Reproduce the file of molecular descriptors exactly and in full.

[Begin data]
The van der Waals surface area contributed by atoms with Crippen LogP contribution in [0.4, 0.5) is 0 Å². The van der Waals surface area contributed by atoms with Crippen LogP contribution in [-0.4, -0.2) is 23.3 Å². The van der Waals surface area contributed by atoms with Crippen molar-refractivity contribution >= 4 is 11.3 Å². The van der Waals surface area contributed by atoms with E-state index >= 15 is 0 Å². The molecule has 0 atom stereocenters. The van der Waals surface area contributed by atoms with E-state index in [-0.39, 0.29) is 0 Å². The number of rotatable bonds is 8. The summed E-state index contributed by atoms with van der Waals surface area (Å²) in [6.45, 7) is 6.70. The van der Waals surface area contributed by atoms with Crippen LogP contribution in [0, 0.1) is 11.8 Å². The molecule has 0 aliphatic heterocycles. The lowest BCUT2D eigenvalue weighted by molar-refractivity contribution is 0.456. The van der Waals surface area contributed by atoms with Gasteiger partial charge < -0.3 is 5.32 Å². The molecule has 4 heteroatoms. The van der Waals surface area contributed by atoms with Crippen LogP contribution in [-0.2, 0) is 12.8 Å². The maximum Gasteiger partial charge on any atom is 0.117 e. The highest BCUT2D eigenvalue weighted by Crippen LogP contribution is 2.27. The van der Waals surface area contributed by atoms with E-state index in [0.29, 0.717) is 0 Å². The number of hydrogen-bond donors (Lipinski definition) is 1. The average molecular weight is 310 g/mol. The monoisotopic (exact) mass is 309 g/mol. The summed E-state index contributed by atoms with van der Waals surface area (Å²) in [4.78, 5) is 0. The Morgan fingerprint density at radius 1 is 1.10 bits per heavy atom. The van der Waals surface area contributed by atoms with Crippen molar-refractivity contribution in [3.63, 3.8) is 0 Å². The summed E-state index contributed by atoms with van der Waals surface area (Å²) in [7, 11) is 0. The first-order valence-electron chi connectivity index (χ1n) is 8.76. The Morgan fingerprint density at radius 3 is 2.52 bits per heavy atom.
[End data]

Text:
The van der Waals surface area contributed by atoms with Crippen LogP contribution in [0.4, 0.5) is 0 Å². The van der Waals surface area contributed by atoms with Crippen LogP contribution in [-0.4, -0.2) is 23.3 Å². The van der Waals surface area contributed by atoms with Crippen molar-refractivity contribution >= 4 is 11.3 Å². The van der Waals surface area contributed by atoms with E-state index >= 15 is 0 Å². The molecule has 0 atom stereocenters. The van der Waals surface area contributed by atoms with E-state index in [-0.39, 0.29) is 0 Å². The number of rotatable bonds is 8. The summed E-state index contributed by atoms with van der Waals surface area (Å²) in [6.45, 7) is 6.70. The van der Waals surface area contributed by atoms with Crippen LogP contribution in [0, 0.1) is 11.8 Å². The molecule has 0 aliphatic heterocycles. The lowest BCUT2D eigenvalue weighted by molar-refractivity contribution is 0.456. The van der Waals surface area contributed by atoms with Gasteiger partial charge < -0.3 is 5.32 Å². The molecule has 4 heteroatoms. The van der Waals surface area contributed by atoms with Crippen LogP contribution in [-0.2, 0) is 12.8 Å². The maximum Gasteiger partial charge on any atom is 0.117 e. The highest BCUT2D eigenvalue weighted by Crippen LogP contribution is 2.27. The van der Waals surface area contributed by atoms with E-state index in [0.29, 0.717) is 0 Å². The number of hydrogen-bond donors (Lipinski definition) is 1. The average molecular weight is 310 g/mol. The monoisotopic (exact) mass is 309 g/mol. The summed E-state index contributed by atoms with van der Waals surface area (Å²) in [4.78, 5) is 0. The Morgan fingerprint density at radius 1 is 1.10 bits per heavy atom. The van der Waals surface area contributed by atoms with Crippen molar-refractivity contribution in [3.63, 3.8) is 0 Å². The summed E-state index contributed by atoms with van der Waals surface area (Å²) in [7, 11) is 0. The first-order valence-electron chi connectivity index (χ1n) is 8.76. The Morgan fingerprint density at radius 3 is 2.52 bits per heavy atom.